Annu. Rev. Astron. Astrophys. 1993. 31: 689-716
Copyright © 1993 by . All rights reserved

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2.3. Galaxy Formation and Bias

However, most of the work performed to date has followed only the dynamically dominant component - the collisionless dark matter. The pioneering work was performed by M. Davis, G. Efstathiou, C. Frenk, and S. D. M. White ("DEFW" in numerous combinations, e.g. 1985), with recent very large-scale simulations by Bertschinger & Gelb (1991) and Park & Gott (1991). Here one follows dark matter particles on their trajectories and then groups them according to various algorithms into "halos" within which one assumes that the baryonic galaxies would be embedded. A mass function for these dark matter halos can be constructed, and it is plausibly like that which is inferred from dynamical measurements to be characteristic of normal galaxies (cf Figure 2). One can then investigate the properties and the spatial distribution of these halos and compare these to the developing observations of the spatial and velocity distributions seen within and among nearby galaxies (Frenk et al 1988, Dubinski & Carlberg 1991, Warren et al 1992).

Figure 2

Figure 2. (a) Mass distribution of dark matter halos in the biased (sigma8 = 0.4) CDM scenario (Frenk et al 1988) at various redshifts: squares z = 2.5; dashed curve z = 1, and solid curve z = 0. Continuous merging in the Omega = 1 case causes rapid increase in the number density of massive objects. (b) Mass distribution of the baryonic component of galaxies from hydrodynamic CDM simulations of Cen & Ostriker (1992b) at redshift zero. Beta is the dimensionless linking parameter used to combine collisionless subgalactic units into galaxies. A best fit of beta = 0.8 for the linking parameter would produce galaxies of the right mass but of insufficient number density.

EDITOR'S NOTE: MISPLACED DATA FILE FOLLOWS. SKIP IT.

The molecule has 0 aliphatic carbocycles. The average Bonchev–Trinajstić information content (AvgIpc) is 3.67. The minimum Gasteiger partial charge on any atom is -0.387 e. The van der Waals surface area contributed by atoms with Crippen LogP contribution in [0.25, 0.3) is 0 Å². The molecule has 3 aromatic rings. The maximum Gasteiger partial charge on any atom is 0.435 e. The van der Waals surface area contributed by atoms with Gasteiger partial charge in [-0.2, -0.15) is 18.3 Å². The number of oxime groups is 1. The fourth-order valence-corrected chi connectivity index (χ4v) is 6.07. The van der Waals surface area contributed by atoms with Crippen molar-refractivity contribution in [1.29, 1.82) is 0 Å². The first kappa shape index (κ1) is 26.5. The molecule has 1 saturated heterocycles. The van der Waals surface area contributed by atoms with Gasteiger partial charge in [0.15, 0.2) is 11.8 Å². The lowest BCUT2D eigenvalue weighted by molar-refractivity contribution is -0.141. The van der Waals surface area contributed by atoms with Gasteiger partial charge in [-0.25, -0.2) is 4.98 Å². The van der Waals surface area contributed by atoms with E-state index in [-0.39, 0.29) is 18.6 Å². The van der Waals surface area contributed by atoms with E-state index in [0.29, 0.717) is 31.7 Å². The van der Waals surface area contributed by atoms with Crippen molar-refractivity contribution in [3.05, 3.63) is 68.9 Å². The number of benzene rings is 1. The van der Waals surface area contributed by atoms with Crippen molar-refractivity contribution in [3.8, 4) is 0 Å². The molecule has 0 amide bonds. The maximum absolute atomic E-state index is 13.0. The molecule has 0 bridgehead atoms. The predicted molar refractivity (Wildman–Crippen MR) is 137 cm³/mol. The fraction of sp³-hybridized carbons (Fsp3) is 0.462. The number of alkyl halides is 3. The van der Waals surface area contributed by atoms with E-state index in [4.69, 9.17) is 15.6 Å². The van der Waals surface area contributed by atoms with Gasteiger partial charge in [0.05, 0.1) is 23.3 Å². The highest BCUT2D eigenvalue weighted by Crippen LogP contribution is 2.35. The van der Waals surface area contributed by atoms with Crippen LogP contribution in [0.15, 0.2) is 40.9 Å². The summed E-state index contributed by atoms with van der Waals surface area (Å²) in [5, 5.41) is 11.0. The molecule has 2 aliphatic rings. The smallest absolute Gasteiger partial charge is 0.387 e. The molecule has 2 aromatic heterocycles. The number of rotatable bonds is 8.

But, how is the association to be made? On physical grounds, it seems plausible that gas is turned more efficiently into stars in regions where the density is large and cooling is efficient. Primack et al (1983; cf also White & Rees 1978, White & Frenk 1991, and Baron & White 1987, for galaxy formation in a CDM universe) were able to combine the CDM spectrum with physical arguments to show that the properties of normal spiral and elliptical galaxies could reasonably have been expected to be produced by cooling assemblages of baryons accumulating in the potential wells of the dark halos.

But, more typically, those wishing to compare the theoretical simulations with observations simply defined a quantity "bias" (ident b) which expressed the ratio of galaxy-to-mass fluctuations (Equation 2). With (deltaM/M) computed and b (> 1) estimated, (deltaN/N) was derivable. Equation 2 is implicitly a function of scale or wave number k, so in principle one may expect that the bias b should also be a function of scale with larger values appropriate to small scales where cooling will be more efficient. Figure 3 presents bias as a function of scale from a recent detailed hydrodynamic simulation of Cen & Ostriker (1992b).

Figure 3

Figure 3. Spatial bias (open circles - HDM and closed circles - CDM) from Cen & Ostriker (1992b) hydrodynamic simulation. (a) Differential bias, the simple ratio of the amplitudes of the power spectra of the galaxy and dark matter components. (b) Bias on a top-hat window of radius Rh-1 Mpc. On the standard 8 h-1 Mpc scale, the integral bias is 1.6.

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